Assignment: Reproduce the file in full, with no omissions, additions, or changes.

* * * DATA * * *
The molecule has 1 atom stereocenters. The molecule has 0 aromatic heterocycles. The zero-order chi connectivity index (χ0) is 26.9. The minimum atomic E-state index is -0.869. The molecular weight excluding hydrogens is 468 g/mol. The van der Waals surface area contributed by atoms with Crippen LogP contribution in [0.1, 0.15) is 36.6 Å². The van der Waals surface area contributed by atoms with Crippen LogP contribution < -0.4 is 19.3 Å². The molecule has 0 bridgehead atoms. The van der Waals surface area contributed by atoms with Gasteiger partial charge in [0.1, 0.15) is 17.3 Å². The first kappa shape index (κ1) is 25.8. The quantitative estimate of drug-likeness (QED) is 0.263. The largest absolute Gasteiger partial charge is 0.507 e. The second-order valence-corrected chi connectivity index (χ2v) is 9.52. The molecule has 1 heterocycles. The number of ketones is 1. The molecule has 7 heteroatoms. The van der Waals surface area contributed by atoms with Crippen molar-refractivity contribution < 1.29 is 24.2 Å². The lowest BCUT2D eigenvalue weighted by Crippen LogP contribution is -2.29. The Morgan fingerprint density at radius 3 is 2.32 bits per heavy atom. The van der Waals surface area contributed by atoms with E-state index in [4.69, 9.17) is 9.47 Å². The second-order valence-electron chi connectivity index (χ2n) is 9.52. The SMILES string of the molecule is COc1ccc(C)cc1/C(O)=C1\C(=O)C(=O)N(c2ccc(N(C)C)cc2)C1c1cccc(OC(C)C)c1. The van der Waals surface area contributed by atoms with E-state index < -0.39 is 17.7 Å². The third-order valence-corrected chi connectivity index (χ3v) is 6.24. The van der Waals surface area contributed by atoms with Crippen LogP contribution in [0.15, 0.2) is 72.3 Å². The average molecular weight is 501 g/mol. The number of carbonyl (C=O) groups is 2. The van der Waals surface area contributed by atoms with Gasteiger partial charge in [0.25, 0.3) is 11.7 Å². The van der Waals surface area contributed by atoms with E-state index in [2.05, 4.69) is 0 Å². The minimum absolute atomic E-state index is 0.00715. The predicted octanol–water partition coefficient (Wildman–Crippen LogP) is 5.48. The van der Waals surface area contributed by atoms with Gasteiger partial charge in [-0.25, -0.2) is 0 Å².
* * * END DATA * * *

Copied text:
The molecule has 1 atom stereocenters. The molecule has 0 aromatic heterocycles. The zero-order chi connectivity index (χ0) is 26.9. The minimum atomic E-state index is -0.869. The molecular weight excluding hydrogens is 468 g/mol. The van der Waals surface area contributed by atoms with Crippen LogP contribution in [0.1, 0.15) is 36.6 Å². The van der Waals surface area contributed by atoms with Crippen LogP contribution < -0.4 is 19.3 Å². The molecule has 0 bridgehead atoms. The van der Waals surface area contributed by atoms with Gasteiger partial charge in [0.1, 0.15) is 17.3 Å². The first kappa shape index (κ1) is 25.8. The quantitative estimate of drug-likeness (QED) is 0.263. The largest absolute Gasteiger partial charge is 0.507 e. The second-order valence-corrected chi connectivity index (χ2v) is 9.52. The molecule has 1 heterocycles. The number of ketones is 1. The molecule has 7 heteroatoms. The van der Waals surface area contributed by atoms with Crippen molar-refractivity contribution < 1.29 is 24.2 Å². The lowest BCUT2D eigenvalue weighted by Crippen LogP contribution is -2.29. The Morgan fingerprint density at radius 3 is 2.32 bits per heavy atom. The van der Waals surface area contributed by atoms with E-state index in [4.69, 9.17) is 9.47 Å². The second-order valence-electron chi connectivity index (χ2n) is 9.52. The SMILES string of the molecule is COc1ccc(C)cc1/C(O)=C1\C(=O)C(=O)N(c2ccc(N(C)C)cc2)C1c1cccc(OC(C)C)c1. The van der Waals surface area contributed by atoms with E-state index < -0.39 is 17.7 Å². The third-order valence-corrected chi connectivity index (χ3v) is 6.24. The van der Waals surface area contributed by atoms with Crippen LogP contribution in [0.15, 0.2) is 72.3 Å². The average molecular weight is 501 g/mol. The number of carbonyl (C=O) groups is 2. The van der Waals surface area contributed by atoms with Gasteiger partial charge in [0.25, 0.3) is 11.7 Å². The van der Waals surface area contributed by atoms with E-state index in [2.05, 4.69) is 0 Å². The minimum absolute atomic E-state index is 0.00715. The predicted octanol–water partition coefficient (Wildman–Crippen LogP) is 5.48. The van der Waals surface area contributed by atoms with Gasteiger partial charge in [-0.25, -0.2) is 0 Å².